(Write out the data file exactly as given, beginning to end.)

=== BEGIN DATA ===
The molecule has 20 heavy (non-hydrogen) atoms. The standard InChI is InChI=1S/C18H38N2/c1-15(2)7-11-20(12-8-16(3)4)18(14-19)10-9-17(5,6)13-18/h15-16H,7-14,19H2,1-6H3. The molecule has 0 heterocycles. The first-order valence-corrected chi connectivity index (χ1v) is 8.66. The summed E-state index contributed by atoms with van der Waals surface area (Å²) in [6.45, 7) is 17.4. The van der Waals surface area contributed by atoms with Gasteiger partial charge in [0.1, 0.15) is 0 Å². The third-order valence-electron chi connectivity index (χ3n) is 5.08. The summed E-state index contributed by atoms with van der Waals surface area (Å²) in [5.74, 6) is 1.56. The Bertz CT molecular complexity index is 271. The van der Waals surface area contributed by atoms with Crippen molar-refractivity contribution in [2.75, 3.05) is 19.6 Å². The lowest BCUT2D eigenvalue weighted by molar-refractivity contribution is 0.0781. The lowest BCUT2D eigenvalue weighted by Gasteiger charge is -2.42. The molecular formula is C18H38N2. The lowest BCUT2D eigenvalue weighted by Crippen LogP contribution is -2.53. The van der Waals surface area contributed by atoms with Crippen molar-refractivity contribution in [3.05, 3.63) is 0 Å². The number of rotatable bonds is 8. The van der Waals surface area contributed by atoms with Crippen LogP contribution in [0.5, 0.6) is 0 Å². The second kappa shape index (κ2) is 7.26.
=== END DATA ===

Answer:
The molecule has 20 heavy (non-hydrogen) atoms. The standard InChI is InChI=1S/C18H38N2/c1-15(2)7-11-20(12-8-16(3)4)18(14-19)10-9-17(5,6)13-18/h15-16H,7-14,19H2,1-6H3. The molecule has 0 heterocycles. The first-order valence-corrected chi connectivity index (χ1v) is 8.66. The summed E-state index contributed by atoms with van der Waals surface area (Å²) in [6.45, 7) is 17.4. The van der Waals surface area contributed by atoms with Gasteiger partial charge in [0.1, 0.15) is 0 Å². The third-order valence-electron chi connectivity index (χ3n) is 5.08. The summed E-state index contributed by atoms with van der Waals surface area (Å²) in [5.74, 6) is 1.56. The Bertz CT molecular complexity index is 271. The van der Waals surface area contributed by atoms with Crippen molar-refractivity contribution in [2.75, 3.05) is 19.6 Å². The lowest BCUT2D eigenvalue weighted by molar-refractivity contribution is 0.0781. The lowest BCUT2D eigenvalue weighted by Gasteiger charge is -2.42. The molecular formula is C18H38N2. The lowest BCUT2D eigenvalue weighted by Crippen LogP contribution is -2.53. The van der Waals surface area contributed by atoms with Crippen molar-refractivity contribution in [3.05, 3.63) is 0 Å². The number of rotatable bonds is 8. The van der Waals surface area contributed by atoms with Crippen LogP contribution in [0.5, 0.6) is 0 Å². The second kappa shape index (κ2) is 7.26.